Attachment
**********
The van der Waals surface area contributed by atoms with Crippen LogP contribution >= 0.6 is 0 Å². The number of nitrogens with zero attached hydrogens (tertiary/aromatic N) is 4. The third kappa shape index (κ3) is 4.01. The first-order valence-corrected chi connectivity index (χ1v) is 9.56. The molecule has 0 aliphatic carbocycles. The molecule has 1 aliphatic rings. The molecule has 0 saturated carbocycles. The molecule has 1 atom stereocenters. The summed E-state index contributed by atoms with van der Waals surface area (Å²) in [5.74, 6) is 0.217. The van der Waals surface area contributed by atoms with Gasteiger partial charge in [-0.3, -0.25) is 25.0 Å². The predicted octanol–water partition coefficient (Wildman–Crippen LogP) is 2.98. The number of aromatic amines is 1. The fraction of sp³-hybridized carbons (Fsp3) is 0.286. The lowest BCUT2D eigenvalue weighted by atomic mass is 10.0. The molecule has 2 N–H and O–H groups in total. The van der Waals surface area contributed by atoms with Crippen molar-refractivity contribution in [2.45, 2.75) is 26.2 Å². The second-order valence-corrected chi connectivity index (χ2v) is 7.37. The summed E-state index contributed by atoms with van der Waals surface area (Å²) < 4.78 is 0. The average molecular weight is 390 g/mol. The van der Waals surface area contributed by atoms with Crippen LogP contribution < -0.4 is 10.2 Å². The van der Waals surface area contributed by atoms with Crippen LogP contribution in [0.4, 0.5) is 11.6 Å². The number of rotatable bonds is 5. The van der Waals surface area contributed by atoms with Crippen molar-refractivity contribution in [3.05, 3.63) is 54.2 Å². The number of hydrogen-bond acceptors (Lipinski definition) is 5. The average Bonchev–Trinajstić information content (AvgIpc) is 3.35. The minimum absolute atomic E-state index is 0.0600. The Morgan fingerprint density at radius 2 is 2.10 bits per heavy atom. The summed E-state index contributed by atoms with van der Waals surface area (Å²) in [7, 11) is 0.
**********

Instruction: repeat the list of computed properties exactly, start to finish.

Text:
The van der Waals surface area contributed by atoms with Crippen LogP contribution >= 0.6 is 0 Å². The number of nitrogens with zero attached hydrogens (tertiary/aromatic N) is 4. The third kappa shape index (κ3) is 4.01. The first-order valence-corrected chi connectivity index (χ1v) is 9.56. The molecule has 0 aliphatic carbocycles. The molecule has 1 aliphatic rings. The molecule has 0 saturated carbocycles. The molecule has 1 atom stereocenters. The summed E-state index contributed by atoms with van der Waals surface area (Å²) in [5.74, 6) is 0.217. The van der Waals surface area contributed by atoms with Gasteiger partial charge in [-0.3, -0.25) is 25.0 Å². The predicted octanol–water partition coefficient (Wildman–Crippen LogP) is 2.98. The number of aromatic amines is 1. The fraction of sp³-hybridized carbons (Fsp3) is 0.286. The lowest BCUT2D eigenvalue weighted by atomic mass is 10.0. The molecule has 2 N–H and O–H groups in total. The van der Waals surface area contributed by atoms with Crippen molar-refractivity contribution in [2.45, 2.75) is 26.2 Å². The second-order valence-corrected chi connectivity index (χ2v) is 7.37. The summed E-state index contributed by atoms with van der Waals surface area (Å²) < 4.78 is 0. The average molecular weight is 390 g/mol. The van der Waals surface area contributed by atoms with Crippen LogP contribution < -0.4 is 10.2 Å². The van der Waals surface area contributed by atoms with Crippen LogP contribution in [0.4, 0.5) is 11.6 Å². The number of rotatable bonds is 5. The van der Waals surface area contributed by atoms with Crippen molar-refractivity contribution in [3.05, 3.63) is 54.2 Å². The number of hydrogen-bond acceptors (Lipinski definition) is 5. The average Bonchev–Trinajstić information content (AvgIpc) is 3.35. The minimum absolute atomic E-state index is 0.0600. The Morgan fingerprint density at radius 2 is 2.10 bits per heavy atom. The summed E-state index contributed by atoms with van der Waals surface area (Å²) in [7, 11) is 0.